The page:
DLR recently published two images of the Jezero crater and the surrounding area, highlighting the geological context and topography. The pictures explain the geological diversity of the area and why it was chosen as a target area by Perseverance.
As the pictures show, the Jezero crater is located on the boundary between different geological areas of different ages. The highland region of Terra Sabaea contains rocks from the Paleozoic of Mars (Noachian: 4.1 to 3.7 billion years ago). The Isidis Impact Basin is from the same period. The Isidis Planitia Plain is much younger and dates back to the Hesperians (3.7-3.0 billion years ago) and Martian modernism (the Amazon-3.0 billion years to date). The result is that rocks and other debris around Jezero Crater are from each of Mars’ three geological epochs. To a geologist, this is a great rocky gold mine.
The nearby Syrtis Major is a volcanic province whose lava flows also originate from the Hesperian. The Nili Fossae region is a trough system created by the shocks of the Isidis impact. This is a geologist’s dream excursion. If persistence can do its main task, it will explore some regions outside the Jezero crater.
Of particular interest are agglomerate debris, so-called megabreccia, which formed during the Isidis impact. They are located west of Jezero in the Noachian bedrock, in the igneous bedrock and in the lava flows of Syrtis Major. Megabreccias can be very large, up to a kilometer in diameter, and contain valuable clues about the early history of Mars.
Another picture from the HRSC. Terra Sabea is approximately 4.1 to 3.7 billion years old, and the Isidis Impact Basin is from the same period, approximately 3.9 billion years ago. Syrtis Major is around 3.7 to 3 billion years old, and Isidis Planitia is younger, forming around 3 billion years ago to modern times. So Perseverance has the opportunity to look at rocks from the entire geological history of Mars. Photo credits: ESA / DLR / FU Berlin, BY-SA 3.0 IGO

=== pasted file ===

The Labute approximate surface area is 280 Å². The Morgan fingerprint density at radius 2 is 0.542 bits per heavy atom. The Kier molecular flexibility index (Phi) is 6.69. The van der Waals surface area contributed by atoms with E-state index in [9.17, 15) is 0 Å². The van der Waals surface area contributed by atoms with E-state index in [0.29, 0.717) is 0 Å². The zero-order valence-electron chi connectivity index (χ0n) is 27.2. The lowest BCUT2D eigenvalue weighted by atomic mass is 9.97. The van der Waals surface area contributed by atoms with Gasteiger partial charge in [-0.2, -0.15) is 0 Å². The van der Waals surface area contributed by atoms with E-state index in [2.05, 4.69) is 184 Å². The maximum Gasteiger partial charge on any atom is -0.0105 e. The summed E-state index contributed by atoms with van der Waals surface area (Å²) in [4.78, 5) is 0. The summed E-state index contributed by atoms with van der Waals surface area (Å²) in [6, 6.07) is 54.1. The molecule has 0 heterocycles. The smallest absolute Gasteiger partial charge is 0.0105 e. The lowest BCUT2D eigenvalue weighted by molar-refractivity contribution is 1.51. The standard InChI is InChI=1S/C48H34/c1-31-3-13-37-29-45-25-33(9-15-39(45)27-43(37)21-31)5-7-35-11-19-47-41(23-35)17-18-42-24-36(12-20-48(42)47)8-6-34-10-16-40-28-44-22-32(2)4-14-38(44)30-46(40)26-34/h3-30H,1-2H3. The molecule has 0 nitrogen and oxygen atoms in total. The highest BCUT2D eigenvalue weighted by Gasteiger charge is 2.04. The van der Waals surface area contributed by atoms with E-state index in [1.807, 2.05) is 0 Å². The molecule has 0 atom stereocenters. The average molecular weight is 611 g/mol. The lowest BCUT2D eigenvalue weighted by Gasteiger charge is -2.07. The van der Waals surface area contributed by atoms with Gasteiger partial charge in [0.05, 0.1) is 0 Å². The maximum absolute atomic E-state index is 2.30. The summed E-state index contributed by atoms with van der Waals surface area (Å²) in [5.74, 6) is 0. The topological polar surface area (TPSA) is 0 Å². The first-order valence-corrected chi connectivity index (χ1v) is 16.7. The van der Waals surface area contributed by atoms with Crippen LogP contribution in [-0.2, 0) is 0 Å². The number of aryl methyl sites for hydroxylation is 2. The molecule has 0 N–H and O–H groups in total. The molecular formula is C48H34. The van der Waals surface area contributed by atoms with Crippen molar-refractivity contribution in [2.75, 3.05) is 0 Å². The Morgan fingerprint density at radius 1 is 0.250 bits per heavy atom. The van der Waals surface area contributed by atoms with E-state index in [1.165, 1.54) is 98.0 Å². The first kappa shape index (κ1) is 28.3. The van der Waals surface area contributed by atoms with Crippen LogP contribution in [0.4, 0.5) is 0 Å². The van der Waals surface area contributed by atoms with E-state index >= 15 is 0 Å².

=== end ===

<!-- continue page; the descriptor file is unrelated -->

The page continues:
While perseverance can function as a kind of field geologist in some ways, it has its limits. His drill can only reach shallow depths. All life that existed on Mars probably dates from 3.7 to 3.4 billion years ago when life appeared on Earth. Any near-surface evidence of microscopic life was likely destroyed by UV radiation, although some may be retained in the sediments and clays.
Perseverance will collect its samples and hopefully a future mission will bring them back to Earth for a deeper and more thorough study. This is also in line with the way geologists work. Field samples are subjected to rigorous testing in laboratories.
Perseverance will teach us a lot about the geological history of Mars and how life might have existed there. Now that it is safe on the surface of Mars, its mission is almost a success. But it’s not the only rover to take a field trip to Mars in the 2020s.
An artist’s impression of the ExoMars / Rosalind Franklin rover on Mars. Photo credits: ESA / ATG medialab
ESA’s Rosalind Franklin Rover makes its own journey to Mars. It will end up in Oxia Planum, a region that is rich in clayey rock. It is also a very geologically diverse region. The Rosalind Franklin can take samples up to two meters deeper than Perseverance.
But we are ahead of ourselves.
Someday a real human geologist might very well set foot on Mars. Maybe several. But until then, our rover geologists have to do that for us.
If past missions are any indication, persistence will go well beyond your primary mission. NASA’s MSL Curiosity landed on Mars in August 2012 and is still in operation thanks to its Multi-Mission Radioisotope Thermoelectric Generator (RTG). Perseverance has the same type of energy source. Breakdowns aside, it’s reasonable to hope that the rover will get into the area from Jezero Crater and look at and extract stones from across the geological history of Mars.
In this case, not only is our imaginary geologist on an excursion of a lifetime. Probably every geologist on earth will experience this journey on a representative basis.